While companies prepare for the EU General Data Protection Regulation (GDPR) to take effect in May 2018, another highly significant item on the agenda is arguably the current review process of the proposal for a Regulation on Privacy and Electronic Communications (ePrivacy Regulation). Last week, the UK Information Commissioner’s Office (ICO) and the Article 29 Working Party (Working Party) both released key information on the process and substantive issues that will ultimately shape the final version of the ePrivacy Regulation:

  • On April 4, 2017, the Working Party issued an opinion on the proposed ePrivacy Regulation, stating that it “welcomes” the European Commission’s current proposal, which was unveiled on January 10, 2017, but that the Working Party is “highly concerned” about four key areas related to:
    • The tracking of the location of terminal equipment (such as via Wi-Fi or Bluetooth);
    • The conditions under which the analysis of content and metadata is allowed;
    • The default settings of terminal equipment and software; and
    • “Tracking walls.”
  • On April 6, 2017, the ICO published a blog post highlighting the upcoming process for ePrivacy reform and the ICO’s role in drafting and providing guidance on the proposal.

As we have previously noted, the ePrivacy Regulation—which would repeal and replace Directive 2002/58/EC (commonly known as the “ePrivacy Directive” or “Cookie Directive”)—will have far-reaching impacts on the electronic communication sector and other online companies, including: websites, mobile apps, and other online services; third-party service providers (e.g., advertising, analytics, and other online technology providers); web browser and other software providers; and telecommunications and electronic communications services. Accordingly, companies may want to think strategically about how such changes will affect their businesses and consider reaching out to local data protection authorities that may play an active role in shaping the final draft, such as the ICO.

UK ICO Blog Post on ePrivacy Reform Process

In its blog post describing the process for overhauling the ePrivacy Directive, the ICO notes that the ePrivacy Regulation is due to come into effect in May 2018 alongside the GDPR. Accordingly, the next step is for the European Parliament and European Council to review the draft and come together at the end of this year to negotiate the final text. The ICO also summarizes some of the ePrivacy Regulation’s major changes from current law, including that:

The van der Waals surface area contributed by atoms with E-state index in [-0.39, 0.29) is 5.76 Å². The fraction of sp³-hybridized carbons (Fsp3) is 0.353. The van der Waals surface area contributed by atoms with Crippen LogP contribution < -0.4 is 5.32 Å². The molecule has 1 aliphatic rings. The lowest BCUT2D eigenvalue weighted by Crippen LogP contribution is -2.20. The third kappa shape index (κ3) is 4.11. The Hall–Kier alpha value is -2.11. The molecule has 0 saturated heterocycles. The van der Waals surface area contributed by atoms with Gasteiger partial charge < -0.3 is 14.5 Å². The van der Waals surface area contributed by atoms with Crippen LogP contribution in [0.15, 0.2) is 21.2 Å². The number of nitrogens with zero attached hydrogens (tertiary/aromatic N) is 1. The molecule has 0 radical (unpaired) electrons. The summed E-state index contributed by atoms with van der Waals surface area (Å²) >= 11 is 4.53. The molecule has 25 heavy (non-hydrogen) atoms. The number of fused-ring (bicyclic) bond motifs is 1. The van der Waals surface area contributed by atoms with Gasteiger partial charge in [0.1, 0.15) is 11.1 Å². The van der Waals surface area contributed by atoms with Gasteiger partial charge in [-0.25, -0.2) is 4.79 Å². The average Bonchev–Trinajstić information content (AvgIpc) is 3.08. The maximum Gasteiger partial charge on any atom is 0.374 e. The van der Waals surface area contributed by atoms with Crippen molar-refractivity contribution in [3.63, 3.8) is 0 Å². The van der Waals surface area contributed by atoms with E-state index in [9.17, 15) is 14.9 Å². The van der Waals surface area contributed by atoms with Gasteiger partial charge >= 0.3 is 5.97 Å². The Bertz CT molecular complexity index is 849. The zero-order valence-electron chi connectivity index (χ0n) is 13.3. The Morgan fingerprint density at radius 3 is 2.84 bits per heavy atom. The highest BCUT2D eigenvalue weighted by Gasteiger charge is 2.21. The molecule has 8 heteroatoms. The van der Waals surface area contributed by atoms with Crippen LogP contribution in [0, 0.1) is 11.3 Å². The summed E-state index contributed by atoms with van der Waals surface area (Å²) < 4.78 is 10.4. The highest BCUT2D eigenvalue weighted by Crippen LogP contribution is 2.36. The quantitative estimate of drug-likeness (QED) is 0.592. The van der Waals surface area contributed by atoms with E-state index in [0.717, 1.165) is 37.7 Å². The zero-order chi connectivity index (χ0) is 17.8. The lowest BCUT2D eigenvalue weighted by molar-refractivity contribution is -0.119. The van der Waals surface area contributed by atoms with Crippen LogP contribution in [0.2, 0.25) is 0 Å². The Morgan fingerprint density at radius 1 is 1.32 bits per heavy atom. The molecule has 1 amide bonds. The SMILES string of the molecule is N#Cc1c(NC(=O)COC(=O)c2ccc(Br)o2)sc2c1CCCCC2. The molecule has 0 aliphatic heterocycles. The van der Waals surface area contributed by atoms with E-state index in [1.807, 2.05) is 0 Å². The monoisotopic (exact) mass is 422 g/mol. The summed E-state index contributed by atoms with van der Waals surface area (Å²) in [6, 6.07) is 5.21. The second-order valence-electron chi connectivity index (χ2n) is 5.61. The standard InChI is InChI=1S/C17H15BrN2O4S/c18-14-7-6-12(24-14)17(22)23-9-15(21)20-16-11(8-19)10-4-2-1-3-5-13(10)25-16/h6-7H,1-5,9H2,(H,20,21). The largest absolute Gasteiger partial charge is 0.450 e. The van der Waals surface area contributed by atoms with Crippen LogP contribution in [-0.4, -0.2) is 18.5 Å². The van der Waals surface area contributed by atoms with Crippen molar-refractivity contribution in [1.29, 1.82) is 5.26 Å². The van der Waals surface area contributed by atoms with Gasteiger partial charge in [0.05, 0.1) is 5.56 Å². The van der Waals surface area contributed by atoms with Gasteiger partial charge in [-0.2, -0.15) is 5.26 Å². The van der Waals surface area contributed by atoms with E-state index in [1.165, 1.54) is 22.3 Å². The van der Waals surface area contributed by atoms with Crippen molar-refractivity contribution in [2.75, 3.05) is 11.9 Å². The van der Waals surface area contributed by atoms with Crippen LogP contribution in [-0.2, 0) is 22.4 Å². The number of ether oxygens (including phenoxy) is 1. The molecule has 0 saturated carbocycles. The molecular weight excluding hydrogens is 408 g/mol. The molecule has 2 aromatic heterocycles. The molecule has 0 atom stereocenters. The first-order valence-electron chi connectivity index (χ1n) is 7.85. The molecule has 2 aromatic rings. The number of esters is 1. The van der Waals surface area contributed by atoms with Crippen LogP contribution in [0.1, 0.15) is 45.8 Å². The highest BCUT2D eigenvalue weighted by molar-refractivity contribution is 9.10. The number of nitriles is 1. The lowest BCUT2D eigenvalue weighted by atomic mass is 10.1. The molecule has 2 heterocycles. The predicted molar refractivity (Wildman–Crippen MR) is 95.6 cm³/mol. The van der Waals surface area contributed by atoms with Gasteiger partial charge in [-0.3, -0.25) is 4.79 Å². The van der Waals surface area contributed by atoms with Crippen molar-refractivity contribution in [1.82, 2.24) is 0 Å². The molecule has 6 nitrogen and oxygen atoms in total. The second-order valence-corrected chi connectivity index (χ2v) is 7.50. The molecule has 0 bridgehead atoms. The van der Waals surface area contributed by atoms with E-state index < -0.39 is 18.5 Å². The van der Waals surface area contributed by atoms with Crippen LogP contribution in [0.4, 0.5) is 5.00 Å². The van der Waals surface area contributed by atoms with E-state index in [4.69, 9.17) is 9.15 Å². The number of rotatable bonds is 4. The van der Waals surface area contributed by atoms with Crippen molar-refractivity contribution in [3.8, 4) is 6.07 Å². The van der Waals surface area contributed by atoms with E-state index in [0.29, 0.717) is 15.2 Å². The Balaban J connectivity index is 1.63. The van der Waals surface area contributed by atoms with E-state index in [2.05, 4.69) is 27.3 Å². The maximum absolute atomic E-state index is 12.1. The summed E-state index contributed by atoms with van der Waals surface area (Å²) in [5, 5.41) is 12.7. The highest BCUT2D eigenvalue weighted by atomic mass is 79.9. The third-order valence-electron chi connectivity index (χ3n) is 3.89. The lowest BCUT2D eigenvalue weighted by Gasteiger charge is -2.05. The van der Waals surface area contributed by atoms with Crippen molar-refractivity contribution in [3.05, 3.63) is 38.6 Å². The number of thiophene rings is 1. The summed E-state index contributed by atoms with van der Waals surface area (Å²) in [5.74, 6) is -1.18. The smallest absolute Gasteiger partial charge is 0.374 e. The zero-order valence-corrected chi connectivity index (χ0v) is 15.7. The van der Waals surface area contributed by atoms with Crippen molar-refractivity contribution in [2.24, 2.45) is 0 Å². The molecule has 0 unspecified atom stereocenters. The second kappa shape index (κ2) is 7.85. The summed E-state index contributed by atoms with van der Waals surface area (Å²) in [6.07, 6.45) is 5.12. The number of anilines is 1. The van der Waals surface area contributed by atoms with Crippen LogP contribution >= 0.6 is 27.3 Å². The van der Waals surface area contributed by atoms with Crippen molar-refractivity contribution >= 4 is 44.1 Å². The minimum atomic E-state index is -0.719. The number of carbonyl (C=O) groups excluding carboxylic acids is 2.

• It removes separate security obligations, which will be covered under the GDPR, but introduces customer notification of specific security risks.
  • In terms of cookies and other online tracking devices, the focus shifts from website cookie banners to users’ browser settings, and seeks to address issues around ad-blocking and Wi-Fi location tracking.
  • It tightens the rules on marketing, with the default position being that all marketing to individuals by phone, text or email must be opt-in.
  • It incorporates the GDPR’s two-tier system of fines of up to €20 million, or 4% of worldwide turnover, for breaches of some parts of the Regulation.
  • It would apply to services providing so-called ‘over-the-top’ communication channels over the internet, such as Skype, Facebook Messenger, or WhatsApp. It would also apply to businesses providing customer Wi-Fi access, as well as the traditional telecoms and internet providers.
  • It would apply to organizations based anywhere in the world if they provide services to people in the EU.

The ICO indicates that it will be responsible for enforcement in the UK and therefore has been playing an active role in shaping the proposal to date. The ICO plans to issue an initial guidance document later in the year, to highlight key issues under the proposed ePrivacy Regulation.